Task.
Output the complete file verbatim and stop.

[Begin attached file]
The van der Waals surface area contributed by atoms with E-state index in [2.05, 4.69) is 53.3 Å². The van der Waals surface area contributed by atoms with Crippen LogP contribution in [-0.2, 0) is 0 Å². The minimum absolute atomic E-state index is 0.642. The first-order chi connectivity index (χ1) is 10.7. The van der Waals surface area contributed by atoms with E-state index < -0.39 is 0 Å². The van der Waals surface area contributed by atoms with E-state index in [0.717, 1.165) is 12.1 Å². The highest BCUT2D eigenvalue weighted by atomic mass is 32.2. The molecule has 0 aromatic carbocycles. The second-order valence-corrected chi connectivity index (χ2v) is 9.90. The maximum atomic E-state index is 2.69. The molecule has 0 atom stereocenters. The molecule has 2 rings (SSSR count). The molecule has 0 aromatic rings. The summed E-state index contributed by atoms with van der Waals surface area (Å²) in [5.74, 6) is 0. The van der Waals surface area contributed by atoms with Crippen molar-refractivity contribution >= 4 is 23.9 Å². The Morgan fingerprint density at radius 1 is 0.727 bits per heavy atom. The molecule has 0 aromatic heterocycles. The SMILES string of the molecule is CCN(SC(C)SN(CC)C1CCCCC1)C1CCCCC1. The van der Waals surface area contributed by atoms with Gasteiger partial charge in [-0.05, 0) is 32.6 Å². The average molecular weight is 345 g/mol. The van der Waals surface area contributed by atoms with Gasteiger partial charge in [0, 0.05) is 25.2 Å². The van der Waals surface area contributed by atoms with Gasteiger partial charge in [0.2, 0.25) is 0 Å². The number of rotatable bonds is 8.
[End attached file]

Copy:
The van der Waals surface area contributed by atoms with E-state index in [2.05, 4.69) is 53.3 Å². The van der Waals surface area contributed by atoms with Crippen LogP contribution in [-0.2, 0) is 0 Å². The minimum absolute atomic E-state index is 0.642. The first-order chi connectivity index (χ1) is 10.7. The van der Waals surface area contributed by atoms with E-state index < -0.39 is 0 Å². The van der Waals surface area contributed by atoms with E-state index in [0.717, 1.165) is 12.1 Å². The highest BCUT2D eigenvalue weighted by atomic mass is 32.2. The molecule has 0 aromatic carbocycles. The second-order valence-corrected chi connectivity index (χ2v) is 9.90. The maximum atomic E-state index is 2.69. The molecule has 0 atom stereocenters. The molecule has 2 rings (SSSR count). The molecule has 0 aromatic rings. The summed E-state index contributed by atoms with van der Waals surface area (Å²) in [5.74, 6) is 0. The van der Waals surface area contributed by atoms with Crippen molar-refractivity contribution >= 4 is 23.9 Å². The Morgan fingerprint density at radius 1 is 0.727 bits per heavy atom. The molecule has 0 aromatic heterocycles. The SMILES string of the molecule is CCN(SC(C)SN(CC)C1CCCCC1)C1CCCCC1. The van der Waals surface area contributed by atoms with Gasteiger partial charge in [-0.05, 0) is 32.6 Å². The average molecular weight is 345 g/mol. The van der Waals surface area contributed by atoms with Gasteiger partial charge in [0, 0.05) is 25.2 Å². The van der Waals surface area contributed by atoms with Gasteiger partial charge in [0.2, 0.25) is 0 Å². The number of rotatable bonds is 8.